Share Exchange

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= in Santa Rosa, Calif. is a community meeting place, a collaborative co-working space, a local made marketplace and a non-profit promoting local economies



1. Cat Johnson:

"One of the nation’s first local economy centers, the Share Exchange in Santa Rosa, Calif. is a community meeting place, a collaborative co-working space, a local made marketplace and a non-profit promoting local economies.

“Share Exchange is at the crossroads of the localization movement and the shift to sharing,” says co-founder Kelley Rajala. “We are a unique intersection of sharing, exchanging and local economic development.”

Rajala explains that we simply can’t continue to consume as we have been and that being in the most wealthy, powerful and resource-consuming nation, she feels a responsibility to facilitate the transition toward a sharing lifestyle.

“By having a physical shared location and organizing events, mixers and swaps, we have cued up the opportunity for people to meet new friends,” she says. “Sharing becomes a natural activity within a trusted circle of people.” (


Mira Luna:

"The Share Exchange in Santa Rosa, California is a unique nexus of projects under one roof, created to jumpstart the new economy in San Francisco's North Bay region. If you've ever dreamed of starting a space to spark new collaborations and incubate new projects for community benefit, then read on. Shareable interviewed the founder of Share Exchange, Kelley Rajala, two and half years after opening to find out how their local economy experiments were progressing.

* What is the purpose of the Share Exchange?

Economic localization – we are trying to do lots of different things that support local and regional economy. We are focused on North Bay Made to identify products made in the six county North Bay region. We are inspired by the Evergreen cooperative model in Ohio, developing import substitution and worker coops around things that the community actually needs like food and energy. We want job creation in a meaningful, down to earth way.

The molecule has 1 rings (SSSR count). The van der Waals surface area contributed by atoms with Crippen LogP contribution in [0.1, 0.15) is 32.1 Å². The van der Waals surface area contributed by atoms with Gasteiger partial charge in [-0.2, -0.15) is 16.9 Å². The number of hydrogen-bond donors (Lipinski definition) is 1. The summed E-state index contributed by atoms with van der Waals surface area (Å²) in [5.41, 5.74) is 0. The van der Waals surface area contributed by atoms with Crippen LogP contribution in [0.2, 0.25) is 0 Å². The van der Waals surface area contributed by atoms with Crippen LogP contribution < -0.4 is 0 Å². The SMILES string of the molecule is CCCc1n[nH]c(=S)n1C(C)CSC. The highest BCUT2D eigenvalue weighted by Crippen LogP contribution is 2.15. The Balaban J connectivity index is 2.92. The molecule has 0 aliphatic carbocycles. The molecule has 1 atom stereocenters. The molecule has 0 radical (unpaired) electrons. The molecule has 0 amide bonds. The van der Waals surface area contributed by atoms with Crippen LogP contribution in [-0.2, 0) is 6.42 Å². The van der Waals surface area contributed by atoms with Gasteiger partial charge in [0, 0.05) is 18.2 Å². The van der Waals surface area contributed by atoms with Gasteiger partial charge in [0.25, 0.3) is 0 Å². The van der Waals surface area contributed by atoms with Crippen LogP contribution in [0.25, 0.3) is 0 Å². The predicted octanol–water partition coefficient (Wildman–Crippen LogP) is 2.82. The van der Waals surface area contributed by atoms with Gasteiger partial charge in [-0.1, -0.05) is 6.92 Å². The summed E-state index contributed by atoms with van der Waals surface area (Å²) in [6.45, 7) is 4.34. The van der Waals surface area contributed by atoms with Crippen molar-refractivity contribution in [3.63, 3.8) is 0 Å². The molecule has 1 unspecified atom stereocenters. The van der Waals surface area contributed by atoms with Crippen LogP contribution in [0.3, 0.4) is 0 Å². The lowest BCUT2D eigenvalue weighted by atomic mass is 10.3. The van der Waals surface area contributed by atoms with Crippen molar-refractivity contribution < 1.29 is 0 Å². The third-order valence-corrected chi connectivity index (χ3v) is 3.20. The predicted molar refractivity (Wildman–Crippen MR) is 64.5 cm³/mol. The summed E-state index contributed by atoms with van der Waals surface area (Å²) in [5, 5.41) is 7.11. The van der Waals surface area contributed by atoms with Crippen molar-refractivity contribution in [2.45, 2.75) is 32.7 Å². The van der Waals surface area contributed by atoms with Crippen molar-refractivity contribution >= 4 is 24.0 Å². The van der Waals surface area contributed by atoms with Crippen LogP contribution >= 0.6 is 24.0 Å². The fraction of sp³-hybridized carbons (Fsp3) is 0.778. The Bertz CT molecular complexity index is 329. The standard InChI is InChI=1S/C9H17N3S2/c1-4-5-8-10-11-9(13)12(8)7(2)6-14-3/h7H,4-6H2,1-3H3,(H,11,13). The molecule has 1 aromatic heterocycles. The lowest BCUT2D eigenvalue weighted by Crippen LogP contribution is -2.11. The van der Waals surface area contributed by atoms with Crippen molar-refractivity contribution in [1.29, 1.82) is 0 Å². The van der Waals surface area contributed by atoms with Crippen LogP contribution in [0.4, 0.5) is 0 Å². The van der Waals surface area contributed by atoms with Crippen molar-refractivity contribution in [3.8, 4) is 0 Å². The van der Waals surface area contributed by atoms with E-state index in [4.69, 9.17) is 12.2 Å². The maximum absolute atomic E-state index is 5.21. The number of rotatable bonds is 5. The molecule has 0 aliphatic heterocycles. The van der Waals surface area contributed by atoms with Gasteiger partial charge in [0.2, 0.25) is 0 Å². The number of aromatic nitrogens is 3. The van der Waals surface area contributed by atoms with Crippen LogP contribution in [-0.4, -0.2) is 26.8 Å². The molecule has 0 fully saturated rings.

We have four components of the project currently:

  • A retail store to showcase great locally made products from Sonoma and soon the greater North Bay.
  • Coworking space
  • A small business incubator to get producers into the marketplace and grow their company thereby creating local jobs.
  • Education and events on localization, community-building and entrepreneurship.

* How did it start?

I started a local BALLE network for Sonoma County and worked on it for 5-6 years, but I wanted to get deeper into localization. Focusing on locally made was the next step and then broadening into the rest of the North Bay. While others are chasing high tech companies, we wanted focus on what our community needs – that's common sense local economic development.

* How is it owned and managed?

It's a complex organizational structure, because we've have a hard time fitting our work into one conventional organizational structure. There are three entities:

1) A worker-owned coop in development that currently functions like a member coop (members pay one time set up fee, like a buy in for a coop) and members participate, volunteer and get a higher commission on their sales for that work. We love coops and democratic control with member participation and want to expand worker cooperative enterprise in the North Bay.

2) In January, we were approved as a flexible purpose corporation in California (1 of 6 in the state) that has a nonprofit-oriented mission to incubate local companies that provide sustainable import substitution and market and sell goods for them. It’s a corporation though with no shareholders controlling it for profit.

3) A nonprofit, fiscally sponsored by Community Ventures of Oakland to apply for grants and do public education, training, local economy analysis and mapping.

* What impact has it had on the local community and economy?

330 local artisans sell through the store that wouldn’t have been able to grow their business. There's no place for them to sell on a small scale on a regular basis, like a grocery store, especially outside areas they have contact. They couldn’t afford to have store on their own. Through our co-working space and small business incubation program, we’ve supported entrepreneurs that just had an idea to get the next step of launching and growing until they can be independent businesses.

* Do you see specific benefits of shared physical space?

A virtual network is important, but face to face interaction is necessary for rebuilding community relationships. For selling or bartering local goods, physical space is going to be important for creating a sustainable local economy. Physical interaction can’t be replaced through online networks. According to ecopsychology, people need to actually be in nature and experience it. I believe it's also important for people to have real face to face interaction and shared experiences to bond." (